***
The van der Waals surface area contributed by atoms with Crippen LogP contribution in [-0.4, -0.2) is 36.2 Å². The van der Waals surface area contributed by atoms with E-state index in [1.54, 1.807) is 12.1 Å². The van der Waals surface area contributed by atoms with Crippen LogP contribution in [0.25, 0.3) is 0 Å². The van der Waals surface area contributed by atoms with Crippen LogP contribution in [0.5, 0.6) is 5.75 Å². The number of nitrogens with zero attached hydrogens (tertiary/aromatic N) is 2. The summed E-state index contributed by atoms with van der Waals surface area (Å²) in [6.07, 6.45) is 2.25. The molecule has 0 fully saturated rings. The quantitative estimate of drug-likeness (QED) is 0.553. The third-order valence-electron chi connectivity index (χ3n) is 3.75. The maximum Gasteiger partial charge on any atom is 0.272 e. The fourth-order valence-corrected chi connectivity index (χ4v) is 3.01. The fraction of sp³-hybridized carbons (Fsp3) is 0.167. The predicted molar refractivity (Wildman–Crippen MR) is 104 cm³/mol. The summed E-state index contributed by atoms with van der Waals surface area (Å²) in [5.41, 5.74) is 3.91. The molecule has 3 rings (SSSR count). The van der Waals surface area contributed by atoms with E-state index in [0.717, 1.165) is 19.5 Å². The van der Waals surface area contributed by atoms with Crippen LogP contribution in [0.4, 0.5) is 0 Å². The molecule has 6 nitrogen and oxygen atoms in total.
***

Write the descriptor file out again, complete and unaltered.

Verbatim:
The van der Waals surface area contributed by atoms with Crippen LogP contribution in [-0.4, -0.2) is 36.2 Å². The van der Waals surface area contributed by atoms with E-state index in [1.54, 1.807) is 12.1 Å². The van der Waals surface area contributed by atoms with Crippen LogP contribution in [0.25, 0.3) is 0 Å². The van der Waals surface area contributed by atoms with Crippen LogP contribution in [0.5, 0.6) is 5.75 Å². The number of nitrogens with zero attached hydrogens (tertiary/aromatic N) is 2. The summed E-state index contributed by atoms with van der Waals surface area (Å²) in [6.07, 6.45) is 2.25. The molecule has 0 fully saturated rings. The quantitative estimate of drug-likeness (QED) is 0.553. The third-order valence-electron chi connectivity index (χ3n) is 3.75. The maximum Gasteiger partial charge on any atom is 0.272 e. The fourth-order valence-corrected chi connectivity index (χ4v) is 3.01. The fraction of sp³-hybridized carbons (Fsp3) is 0.167. The predicted molar refractivity (Wildman–Crippen MR) is 104 cm³/mol. The summed E-state index contributed by atoms with van der Waals surface area (Å²) in [5.41, 5.74) is 3.91. The molecule has 3 rings (SSSR count). The van der Waals surface area contributed by atoms with E-state index in [0.717, 1.165) is 19.5 Å². The van der Waals surface area contributed by atoms with Crippen LogP contribution in [0.4, 0.5) is 0 Å². The molecule has 6 nitrogen and oxygen atoms in total.